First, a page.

The squadron was dismounted, and had fallen in by troops, the dull khaki of the Protectorate Regiment scarcely showing up against the grey-blackness of the night; and at either end of the line there was a squad of Bechuanaland Rifles and a contingent of natives. As they stood there, there were nearly one hundred men, and, though the order had been given to be in this position at 2.30, and the hour had come, we were waiting for the guns. Presently, as we waited, barely a mile from the Boer laager, there was the rumble of artillery in the distance. As we heard it officers and men believed that at any moment the Boer camp would sound the alarm. We could hear the guns rising over hillocks, falling heavily upon stones, or crushing back upon some boulder. Indeed there was noise enough to wake the dead themselves. The rattle of the limber was only a little more acute than the tension on our nerves. Men swore silently at the guns and showed their restlessness as the noise grew louder. In a little the Major bustled up all eagerness and fluff and worry, and then as the guns trailed behind us and the little column moved on, it seemed that every step we advanced further would have brought the Boers tumbling about our ears. Much as one creeps about a house at night treading on every board which creaks in preference to those which do not creak, so was the march of the column. As the guns came on they seemed to find stones everywhere. Wheels fell into snug hollows, jammed in ragged holes, and bumped with such heaviness that the night was made hideous by the echo of their rumble. Occasionally we stopped, as though to allow the peace of night to settle. Then we moved forward once again and in a little we halted for the final stage. The guns took up their position to the left of the column, the hundred men lying in extended order across the veldt. Before us there was the ridge of rising veldt and scrub, and so we rested, fretting with curious impatience at the signs of life which began to animate the enemy's camp. When we stood up we could see the dull white of their waggons bent in position for their laager; we could see the fires within, we could hear in the still silence of early dawn the chopping of wood as the axe fell upon the logs. The sides of the valley threw back the noise until, echoes echoing back, the sound caught our ears, and so we watched and waited until gradually dawn came.
The dull-black beauty of the night passed, slipping into grey and leaving the uncertain mystery of an early morning sky. A red streak across the east threw glimpses of light into the canopy of heaven, when, as a signal of its birth, there came the words to fire; then the line of creeping figures which had gained the ridge pressed their rifles through the scrub and bush which hedged the top, and, crouching to the ground, opened the reconnaissance. The objective of the night attack which Major Godley was commanding had been to effect a reconnaissance in force against the western laagers of the Boers. In respect to the constant increase of the force that surrounds Mafeking, almost the one means of temporarily checking their advance which remains to us is through the medium of these attacks. Information had been brought into headquarters that the Boers were massing upon the east side of the town, the small laager on the west being temporarily evacuated. The night dash would both surprise and annoy the enemy, and anything which combined such benign ends was very welcome. The guns were to throw a few shells, the men were to fire a few volleys; when the squadron would fall back by troops their reconnaissance completed. We opened by volleys poured incontinently into their camp, but so soon as the guns had discharged the first shells into the laager, the little signs of order which had animated the natives disappeared, and although they maintained their line they began an independent practice. It was the first time that native arms had been incorporated with our men, and it is to be hoped, before the next experiment is repeated, they will have been got more under control. Excellent as they may be on their own account, they are almost altogether useless when removed from the immediate spheres of utility. Our fire at first was high, and many rounds of bullet and shell fire were absolutely wasted. Presently Daniels secured the range for the guns, and shells, prettily planted, ruined many waggons. The sortie, so far as we were concerned, proceeded merrily, doing no material damage, but making a hell of a lot of noise. The glories of the early morning were soon enveloped in the heavy smoke from the rifles of the natives, who still continued blazing independently and indifferently at the enemy's position and who also generally struck the earth a few yards short of their own front of fire. The opportunity which was thus afforded of both surprising and annoying the enemy was very welcome, and the night dash was entered into with infinite zest. So soon as the guns had discharged their first shell our men began to fire by volleys, but the sortie had not progressed very far when the activity in the Boer lines showed that they were preparing to repel a force much larger than the mere reconnoitering party which was actually before them. In the uncertain light of rising morn a body of 600 Boers could be seen riding from the main laager upon the western front to the support of the minor camp. We have hitherto thought the Boers timid at close quarters, but in this case there was every sign of haste and eagerness on the part of the reinforcements to arrive upon the scene of action. We could see them dismounting as they came up and run to the laager, some of them firing as they ran, others of them forming into detached parties and firing from isolated positions. After volleying for some minutes our men fulfilled the object of their morning excursion and were preparing to retire by troops, when, owing to the presence of the reinforcements, firing became general. Our rifles replied to their rifles, our two seven-pounders replied to their guns, but beyond this nothing was permitted to interfere with the successful completion of our work. It mattered very little to us how fiercely the enemy's Nordenfeldts spat out defiance or what their rifles said, for we fell back steadily, the different troops doubling fifty, one hundred, and one hundred and fifty yards each time. The fire as the various troops took up the retirement became very hot, the enemy cheerfully Mausering into space. For some hours after our men had gained the security of their own trenches the enemy maintained a heavy fire upon the several outposts along the western front. During the retirement of C Squadron Major Godley had ordered Captain Cowan to occupy Fort Eyre, a rifle trench, with a detachment of Bechuanaland Mounted Rifles, so that he might check any signs of advance which the enemy might display. In consequence of this, Major Godley, Captain Cowan, Lieutenant Feltham, and their men experienced as severe a fire as any which has, at present, been received from the Boers. The enemy made a determined rifle attack upon the work, but lacking the courage to charge, after some few hours' rifle firing, they withdrew.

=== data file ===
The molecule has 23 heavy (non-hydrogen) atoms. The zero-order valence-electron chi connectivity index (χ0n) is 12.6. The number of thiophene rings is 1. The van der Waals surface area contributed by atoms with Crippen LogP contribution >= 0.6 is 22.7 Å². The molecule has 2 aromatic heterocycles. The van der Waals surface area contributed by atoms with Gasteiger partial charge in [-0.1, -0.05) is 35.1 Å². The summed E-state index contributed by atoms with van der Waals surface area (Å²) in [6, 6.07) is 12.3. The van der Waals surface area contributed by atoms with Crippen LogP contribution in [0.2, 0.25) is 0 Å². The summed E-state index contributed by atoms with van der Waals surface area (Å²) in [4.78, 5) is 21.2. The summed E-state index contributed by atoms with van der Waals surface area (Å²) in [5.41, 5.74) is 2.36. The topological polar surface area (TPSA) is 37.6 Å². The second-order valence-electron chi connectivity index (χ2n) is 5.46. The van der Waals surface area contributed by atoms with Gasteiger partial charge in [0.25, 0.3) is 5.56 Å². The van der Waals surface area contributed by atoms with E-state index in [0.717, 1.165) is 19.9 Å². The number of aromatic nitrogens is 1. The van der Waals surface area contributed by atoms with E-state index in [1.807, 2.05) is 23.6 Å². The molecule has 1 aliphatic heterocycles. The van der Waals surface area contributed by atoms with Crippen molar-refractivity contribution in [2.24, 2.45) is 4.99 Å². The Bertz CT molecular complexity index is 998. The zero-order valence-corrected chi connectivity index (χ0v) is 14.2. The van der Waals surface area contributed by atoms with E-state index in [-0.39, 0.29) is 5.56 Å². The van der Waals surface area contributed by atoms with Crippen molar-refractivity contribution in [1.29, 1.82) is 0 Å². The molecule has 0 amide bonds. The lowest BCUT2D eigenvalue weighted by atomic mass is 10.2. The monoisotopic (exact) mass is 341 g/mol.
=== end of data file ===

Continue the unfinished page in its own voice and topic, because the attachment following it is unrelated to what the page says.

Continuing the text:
These little encounters are all that the outposts have with which to pass their time, and the success with which they have been conducted has been sufficient to check the enemy, and to cause him to reflect upon the relative value of the means at our command. The defence of the western front lies wholly in the hands of men from the Protectorate Regiment and a few native contingents. The Town Guard is not en evidence upon the west side, the area of their exertions being confined to the more immediate precincts of the town. And by this it does not seem that the Town Guard will have much opportunity to distinguish itself, since, unless its members volunteer to take part in any sniping expedition, those manning the interior line of our trenches, which are those occupied by the Town Guard, have received positive orders to withhold their fire until the enemy is upon the point of rushing the town. Several times it has been thought that this was going to happen, and the local defensive force had hopes of justifying its existence, but hitherto the valour which underlies the good intentions of the Boers is not sufficient to inspire them to convert an excellent suggestion into a practical experiment. Thus despite the Boer telegrams to Europe there has been no battle round Mafeking; a few slight skirmishes upon our part, much proud boasting upon the part of the Boers is the limit of mutual operations which have centred around Mafeking. We are waiting, and in the interval, preparing. That is all which can be said.